But one yard in a neighborhood is a real start. And if it can lead to growing one's own food, as the Path Project is doing most admirably, then one is truly out in front of the revolution.

Via: Path to Freedom
A family of five, we live just a ten minute walk from Old Towne and famous Colorado Boulevard.  Our 1917-built house in which we have lived for sixteen years sits on a typical small city lot. 

Five years ago we started a home based business providing many fine, local restaurants and caterers with the edible flowers and herbs that we were growing in our yard.  

Today we have shifted our efforts to growing our own food year round, and selling the surplus to restaurants and caterers in the area.   

We have attempted to grow as much of our own food as possible in the city {See: FACTS & STATS }.  In our society growing food yourself has become the most radical of acts.  It is truly the only effective protest, one that can--and will--overturn the corporate powers that be.  By the process of directly working in harmony with nature, we do the one thing most essential to change the world -- we change ourselves. 

We use a variety of agricultural methods, such as permaculture, bio-intensive farming, plus our own unique gardening system developed over time by trial and error.  

Everything is grown as organically as possible, and no harmful chemicals or insecticides are used on our garden.  We also try to follow agrarian principles outlined in the Bible and tithe ten percent of our increase. 

Nature in Southern California presents a tough challenge even for the typical lawn landscape because the average rainfall is just 19"  a year.  From May to November rain does not fall here.  So, to contend with this semi-arid condition, we brought in several loads of chips from local tree-trimming companies as a way of conserving water in the soil.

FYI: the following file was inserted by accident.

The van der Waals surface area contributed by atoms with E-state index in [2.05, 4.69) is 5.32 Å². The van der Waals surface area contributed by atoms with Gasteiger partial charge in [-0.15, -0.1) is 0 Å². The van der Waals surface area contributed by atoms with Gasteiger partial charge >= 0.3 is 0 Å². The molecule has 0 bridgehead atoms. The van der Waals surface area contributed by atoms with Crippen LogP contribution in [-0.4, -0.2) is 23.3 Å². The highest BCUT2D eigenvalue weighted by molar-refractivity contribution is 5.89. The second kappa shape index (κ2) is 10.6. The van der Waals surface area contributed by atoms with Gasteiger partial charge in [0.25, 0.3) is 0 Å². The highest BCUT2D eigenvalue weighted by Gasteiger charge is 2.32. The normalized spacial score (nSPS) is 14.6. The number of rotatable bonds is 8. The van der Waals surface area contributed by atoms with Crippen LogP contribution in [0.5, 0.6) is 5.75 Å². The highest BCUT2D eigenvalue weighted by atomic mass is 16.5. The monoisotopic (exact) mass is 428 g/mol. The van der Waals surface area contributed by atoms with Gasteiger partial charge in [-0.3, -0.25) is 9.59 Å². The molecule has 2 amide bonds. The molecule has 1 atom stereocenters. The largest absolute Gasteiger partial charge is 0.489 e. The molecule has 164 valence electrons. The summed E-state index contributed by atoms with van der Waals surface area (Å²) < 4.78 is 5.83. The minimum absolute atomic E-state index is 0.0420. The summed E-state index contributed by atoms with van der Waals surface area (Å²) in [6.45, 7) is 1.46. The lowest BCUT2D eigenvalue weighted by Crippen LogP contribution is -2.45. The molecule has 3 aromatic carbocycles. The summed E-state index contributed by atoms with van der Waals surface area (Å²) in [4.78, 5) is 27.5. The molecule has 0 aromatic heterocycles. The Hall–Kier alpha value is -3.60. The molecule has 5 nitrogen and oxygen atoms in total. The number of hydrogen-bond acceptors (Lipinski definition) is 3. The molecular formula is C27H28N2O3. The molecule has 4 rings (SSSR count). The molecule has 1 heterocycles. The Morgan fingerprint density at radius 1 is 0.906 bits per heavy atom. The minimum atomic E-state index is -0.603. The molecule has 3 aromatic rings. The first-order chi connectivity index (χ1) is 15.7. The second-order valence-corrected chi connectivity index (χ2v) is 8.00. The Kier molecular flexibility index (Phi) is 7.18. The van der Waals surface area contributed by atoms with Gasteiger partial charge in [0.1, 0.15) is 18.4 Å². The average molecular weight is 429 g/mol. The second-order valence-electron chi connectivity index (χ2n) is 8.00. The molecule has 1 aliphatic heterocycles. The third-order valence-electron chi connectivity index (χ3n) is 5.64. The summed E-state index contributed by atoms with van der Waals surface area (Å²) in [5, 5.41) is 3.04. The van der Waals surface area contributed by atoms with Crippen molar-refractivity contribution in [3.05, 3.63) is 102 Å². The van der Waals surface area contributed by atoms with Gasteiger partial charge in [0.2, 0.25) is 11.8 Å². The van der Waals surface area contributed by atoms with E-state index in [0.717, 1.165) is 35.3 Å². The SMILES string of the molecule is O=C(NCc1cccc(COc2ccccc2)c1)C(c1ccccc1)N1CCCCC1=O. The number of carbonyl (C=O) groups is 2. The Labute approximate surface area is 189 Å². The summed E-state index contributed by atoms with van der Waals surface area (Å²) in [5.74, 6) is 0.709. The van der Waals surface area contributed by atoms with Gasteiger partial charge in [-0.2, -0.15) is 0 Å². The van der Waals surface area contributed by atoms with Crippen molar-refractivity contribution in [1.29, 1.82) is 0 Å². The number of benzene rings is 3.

Each day, especially during the abundant harvest of summer, our meals consist primarily of our own healthful, organic produce.  Many times we make desserts using fresh fruits from trees growing on our lot.  We eat according to the seasons; from nature's shelves we make our meals.

Practicing stewardship of the land has turned our small property into a haven for many "wild" animals.   There are a variety of birds feasting on the multitude of bugs and seeds, butterflies and bees that busily pollinate our plants, and a family of squirrels.  We get night visits from possums and even a cute little skunk has taken up residence under a neighbor's house. 

Besides providing our wholesome daily "bread,"  gardening gives us one  good workout.  And, where else can one enjoy  serenity everyday but by living in a garden?

Posted by Richard
2/17/2004 06:06:04 PM | PermaLink

Monday, February 16, 2004

Trying to Make Sense of "When Slaughter Makes Sense"

In a growing wake of controversy, Karen Dawn of DawnWatch has contextualized her piece co-written with Peter Singer, "When Slaughter Makes Sense", for a recent New York Newsday edition. Says Dawn, neither she nor Singer endorsed or used the title that appears to endorse the slaughter of some animals as sensible. Dawn is to be believed -- Newsday is after all a mainstream and moderate-right paper that would be looking to spin the issue. A bigger question continues, however, as a media expert why would she have expected a free forum to air her views uncorrupted? In what ways does publishing in Newsday demand that the argument be that some slaughter makes sense?

While I think it is important to accept Dawn's re-statement of her ethics and intentions, I think it is just as important (if not more so) to closely read the piece she has published in its own right...that is: deal with the argument as presented and not the ethical or moral beliefs that either Dawn or Singer claim to hold. Most Newsday readers, after all, will know neither Dawn nor Singer -- to publish a piece in that forum, then, was simply to engage the carnivorous masses for the first time. In this respect, then, Dawn and Singer took the approach of attempting to deflect public resentment against animal rightists by demonstrating (as animal rightists) the "reasonable" sense behind the animal slaughters being conducted worldwide by agencies on behalf of disease prevention in humans and animals. Their point is that these are understandable in a way that the billions of animals killed reprehensibly for meat is not and so mass culls are to be considered tragically acceptable, with the back door caveat that changes in diet generally could avoid all of this mess in the future. And so they are imploring people to change their diet who would otherwise not.